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for the Ambition of generous aspiring Minds

to express their Gratitude to Him who has placed them so much above the rest of the World; and when they find themselves bappy now, to disdain to aim at any thing less than Everlasting Happiness bereafter. To be Miserable after Happiness, is an aggravation of Misery; but to receive Eternal Blesings, as - the Fruits, and Improvement of such as are Temporal, is the Privilege of those whom God has been pleafed to distinguish from others by bis Mercies, and who distinguish themselves by a regard to his Honour and Service,

All that know BURGHLEY; (and who is there almost that doth not know it?) are furprised with Wonder and Delight, toob serve what Art can do, and te bebold the Splendour and the Magnificence of foreign Countries in our own : - But she Glories and Rewards of Vertue shall continue, when BURGHLEY it felf and the World shall be no more ; and will make Death but a Pallage and an Advancement from one Palace, from one Honour, to another ;

and

and a Removal only from the uncertain Riches and imperfect Felicities of this Life, to the Mansions of Eternal Bliss in Heaven.

That these my Endeavours may prove but in any measure serviceable to the Ends of Religion and Vertue, and thereby to the Glory and Happiness of Your Honourable Family, in this and a better World, is, My LORD, the unfeigned Defore and Prayer of,

Your LORDSHIP'S)

Most Humble, and

Moft Obedient

Şervant and Chaplain,

R. JENKIN

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AM sensible, that the Publication

of a Treatise of this nature, will be I liable to Exceptions, from those for

whose Use and Benefit it is chiefly design'd, who will be ready to lay

hold of all Pretences, to avoid the being convinced of what they have so little mind to believe. They will be apt to say, That if the Truth of Religion were so certain, and so evident, as it is maintain'd to be, there could be little need of so many Discourses upon this Argument; for it is no sign of Certainty, that, though such Numbers of Books are publish'd of this kind, which so many Men of Learning and Parts have written upon the Subject; yet others, it seems, are not satisfied in their Performances, but are continually offering something New upon it. They will likewise object, That many of the Professors and Ministers of Religion, do not live as if they believed themselves, at leait, not as if they were so very certain of what they teach; and that if there were so great Certain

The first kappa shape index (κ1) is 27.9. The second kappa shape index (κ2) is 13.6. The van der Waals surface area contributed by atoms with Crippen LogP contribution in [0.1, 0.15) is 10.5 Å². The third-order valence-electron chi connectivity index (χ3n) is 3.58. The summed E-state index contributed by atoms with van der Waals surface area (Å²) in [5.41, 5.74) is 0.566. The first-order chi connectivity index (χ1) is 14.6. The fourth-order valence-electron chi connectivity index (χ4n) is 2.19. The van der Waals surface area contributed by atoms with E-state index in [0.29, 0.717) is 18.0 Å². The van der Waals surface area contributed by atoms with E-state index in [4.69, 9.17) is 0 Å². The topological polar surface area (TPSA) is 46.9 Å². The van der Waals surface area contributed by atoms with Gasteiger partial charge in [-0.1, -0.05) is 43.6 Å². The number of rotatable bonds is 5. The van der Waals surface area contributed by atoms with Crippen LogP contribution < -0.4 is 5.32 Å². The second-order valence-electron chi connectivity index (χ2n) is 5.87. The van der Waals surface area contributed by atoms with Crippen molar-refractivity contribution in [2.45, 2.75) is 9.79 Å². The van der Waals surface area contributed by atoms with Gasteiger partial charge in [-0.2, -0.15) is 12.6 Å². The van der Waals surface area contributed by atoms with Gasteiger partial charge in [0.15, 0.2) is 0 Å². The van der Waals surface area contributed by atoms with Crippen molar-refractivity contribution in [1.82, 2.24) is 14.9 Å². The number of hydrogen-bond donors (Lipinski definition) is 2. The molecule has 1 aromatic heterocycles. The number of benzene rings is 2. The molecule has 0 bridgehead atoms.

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ty, there never could be so many Unbelievers, but all who heard of it, mult needs be convinced by fuch Evidence. I shall therefore shew. here, That the Number of Books written on this Subject, doth not prove the Uncertainty of Religion, but rather the contrary; and that the ill Lives of Men is nô Argument against the Re. ligion they profess. And then I shall enquire how it comes to pass, that a Religion which carries fo plain and convincing Evidence along with it, Thould yet by too many be disbelieved, or disregarded.

1. To the Firft thing, it might be sufficient to say, That the Number of Writers is a great Confirmation of the Truth of our Religion ; fince as many as have undertaken the Proof of it, have always 'agreed in the main Evidence, and differ only in Method, or in the Management of particular Arguments: and though all have not written with equal Strength and Clearness; yet there is not, I believe, one Author, but has brought fufficient Arguments to con fute the Adversaries of Religion. They are pleas’d, indeed, to think otherwise! but they may at least take notice, how obvious it is, that if this Objection prove any thing, it must prove, that there is no such thing as Certainty iu the World; because there is no Art nor Science, concerning which divers Treatises are not daily published. But are therefore the Natures of Vertue and Vice uncertain? Is it the less certain, whether Justice, Temperance, and common Honesty, be Vertues; or whether Mur

ther,

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